Hemolytic uremic syndrome (HUS) is defined by the triad of microangiopathic hemolytic anemia, thrombocytopenia, and acute kidney injury (AKI). Atypical HUS (aHUS), distinguished by its etiology, is caused by uncontrolled overactivation of the alternative complement pathway. The correct diagnosis of aHUS is complex and involves various gene mutations. Severe combined immunodeficiency (SCID), characterized by severe T-cell lymphocytopenia and a lack of antigen-specific T-cell and B-cell immune responses, is of seldom occurrence. In 10-15% of pediatric patients, SCID is caused by adenosine deaminase (ADA) deficiency. The authors describe the case of a boy who suffered from both aHUS and ADA-deficient SCID. At the age of 9 months, the patient presented acute kidney injury with anuria and coagulopathy. The diagnosis of aHUS was established on the basis of alternative complement pathway deregulation and disease-associated gene mutations. Further examination revealed immune system failure and, at the age of 13 months, the ADA deficiency was confirmed by genetic tests and the boy was diagnosed with ADA-SCID. ADA SCID has recently been described as a possible triggering factor of aHUS development and progression. However, more research is required in this field. Nevertheless, it is crucial in clinical practice to be aware of these two co-existing life-threatening diseases.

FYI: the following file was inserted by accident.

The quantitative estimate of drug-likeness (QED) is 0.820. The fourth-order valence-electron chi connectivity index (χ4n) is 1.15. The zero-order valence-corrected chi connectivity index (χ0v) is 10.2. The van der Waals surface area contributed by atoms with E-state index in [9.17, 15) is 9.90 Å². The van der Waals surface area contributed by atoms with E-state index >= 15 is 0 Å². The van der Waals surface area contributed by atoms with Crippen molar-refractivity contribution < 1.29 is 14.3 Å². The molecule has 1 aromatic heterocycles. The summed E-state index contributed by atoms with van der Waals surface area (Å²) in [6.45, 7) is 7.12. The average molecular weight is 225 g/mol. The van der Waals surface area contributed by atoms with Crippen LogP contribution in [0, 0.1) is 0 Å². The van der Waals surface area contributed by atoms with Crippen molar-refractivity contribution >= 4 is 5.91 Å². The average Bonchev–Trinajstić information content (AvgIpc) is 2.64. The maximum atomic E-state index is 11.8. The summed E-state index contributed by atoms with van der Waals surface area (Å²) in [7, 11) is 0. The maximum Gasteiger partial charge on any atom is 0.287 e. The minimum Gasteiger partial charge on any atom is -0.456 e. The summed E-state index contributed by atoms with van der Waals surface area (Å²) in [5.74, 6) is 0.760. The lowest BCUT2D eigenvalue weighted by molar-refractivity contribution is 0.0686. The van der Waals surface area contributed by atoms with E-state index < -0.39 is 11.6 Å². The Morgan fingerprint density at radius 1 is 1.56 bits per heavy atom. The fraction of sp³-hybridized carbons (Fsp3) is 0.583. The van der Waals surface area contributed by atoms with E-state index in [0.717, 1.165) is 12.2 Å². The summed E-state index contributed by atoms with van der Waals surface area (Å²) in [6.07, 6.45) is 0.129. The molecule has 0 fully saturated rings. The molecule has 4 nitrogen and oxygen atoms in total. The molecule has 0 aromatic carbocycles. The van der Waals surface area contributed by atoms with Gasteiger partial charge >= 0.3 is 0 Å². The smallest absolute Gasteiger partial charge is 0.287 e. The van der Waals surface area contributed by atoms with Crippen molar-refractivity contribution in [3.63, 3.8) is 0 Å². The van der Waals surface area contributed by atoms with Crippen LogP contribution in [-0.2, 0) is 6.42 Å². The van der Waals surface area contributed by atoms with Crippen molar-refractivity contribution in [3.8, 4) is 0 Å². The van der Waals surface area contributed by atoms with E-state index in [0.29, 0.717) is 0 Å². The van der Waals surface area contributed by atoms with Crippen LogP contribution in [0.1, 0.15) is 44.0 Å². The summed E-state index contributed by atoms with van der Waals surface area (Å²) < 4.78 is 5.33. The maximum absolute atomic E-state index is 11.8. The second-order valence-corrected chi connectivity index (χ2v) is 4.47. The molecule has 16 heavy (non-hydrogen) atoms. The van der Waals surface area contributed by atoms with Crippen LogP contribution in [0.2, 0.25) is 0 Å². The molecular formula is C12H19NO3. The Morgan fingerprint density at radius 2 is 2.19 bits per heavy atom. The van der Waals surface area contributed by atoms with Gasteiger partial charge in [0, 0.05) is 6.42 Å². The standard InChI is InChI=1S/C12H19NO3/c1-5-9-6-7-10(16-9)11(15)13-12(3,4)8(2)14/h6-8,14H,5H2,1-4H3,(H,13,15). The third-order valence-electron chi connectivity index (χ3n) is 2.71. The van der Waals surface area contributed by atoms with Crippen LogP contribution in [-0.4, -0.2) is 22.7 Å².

Keywords: adenosine deaminase deficiency; atypical hemolytic uremic syndrome; children; severe combined immunodeficiency; thrombotic microangiopathy.